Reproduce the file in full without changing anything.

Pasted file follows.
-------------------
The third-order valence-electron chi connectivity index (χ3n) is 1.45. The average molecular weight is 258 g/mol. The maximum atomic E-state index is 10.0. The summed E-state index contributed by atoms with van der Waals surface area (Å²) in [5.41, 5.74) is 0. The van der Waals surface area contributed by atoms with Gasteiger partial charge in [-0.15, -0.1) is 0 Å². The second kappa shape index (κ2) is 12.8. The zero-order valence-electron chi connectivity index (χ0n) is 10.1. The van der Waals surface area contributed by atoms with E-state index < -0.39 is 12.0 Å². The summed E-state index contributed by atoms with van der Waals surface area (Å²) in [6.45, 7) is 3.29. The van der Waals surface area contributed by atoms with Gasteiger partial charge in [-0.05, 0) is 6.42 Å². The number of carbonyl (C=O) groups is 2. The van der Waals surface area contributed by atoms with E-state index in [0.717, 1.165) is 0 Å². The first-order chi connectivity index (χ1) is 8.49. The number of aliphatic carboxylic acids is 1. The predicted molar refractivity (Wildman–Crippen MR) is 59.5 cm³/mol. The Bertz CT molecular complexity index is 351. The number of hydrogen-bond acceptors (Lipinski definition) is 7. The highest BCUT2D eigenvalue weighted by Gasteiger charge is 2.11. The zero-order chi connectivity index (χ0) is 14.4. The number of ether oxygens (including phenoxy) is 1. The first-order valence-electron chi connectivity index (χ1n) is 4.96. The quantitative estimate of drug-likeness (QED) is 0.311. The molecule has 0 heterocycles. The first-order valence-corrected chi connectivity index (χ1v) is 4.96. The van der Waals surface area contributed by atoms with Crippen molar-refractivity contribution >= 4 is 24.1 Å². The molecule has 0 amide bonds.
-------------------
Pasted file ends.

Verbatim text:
The third-order valence-electron chi connectivity index (χ3n) is 1.45. The average molecular weight is 258 g/mol. The maximum atomic E-state index is 10.0. The summed E-state index contributed by atoms with van der Waals surface area (Å²) in [5.41, 5.74) is 0. The van der Waals surface area contributed by atoms with Gasteiger partial charge in [-0.15, -0.1) is 0 Å². The second kappa shape index (κ2) is 12.8. The zero-order valence-electron chi connectivity index (χ0n) is 10.1. The van der Waals surface area contributed by atoms with E-state index < -0.39 is 12.0 Å². The summed E-state index contributed by atoms with van der Waals surface area (Å²) in [6.45, 7) is 3.29. The van der Waals surface area contributed by atoms with Gasteiger partial charge in [-0.05, 0) is 6.42 Å². The number of carbonyl (C=O) groups is 2. The van der Waals surface area contributed by atoms with E-state index in [0.717, 1.165) is 0 Å². The first-order chi connectivity index (χ1) is 8.49. The number of aliphatic carboxylic acids is 1. The predicted molar refractivity (Wildman–Crippen MR) is 59.5 cm³/mol. The Bertz CT molecular complexity index is 351. The number of hydrogen-bond acceptors (Lipinski definition) is 7. The highest BCUT2D eigenvalue weighted by Gasteiger charge is 2.11. The zero-order chi connectivity index (χ0) is 14.4. The number of ether oxygens (including phenoxy) is 1. The first-order valence-electron chi connectivity index (χ1n) is 4.96. The quantitative estimate of drug-likeness (QED) is 0.311. The molecule has 0 heterocycles. The first-order valence-corrected chi connectivity index (χ1v) is 4.96. The van der Waals surface area contributed by atoms with Crippen molar-refractivity contribution >= 4 is 24.1 Å². The molecule has 0 amide bonds.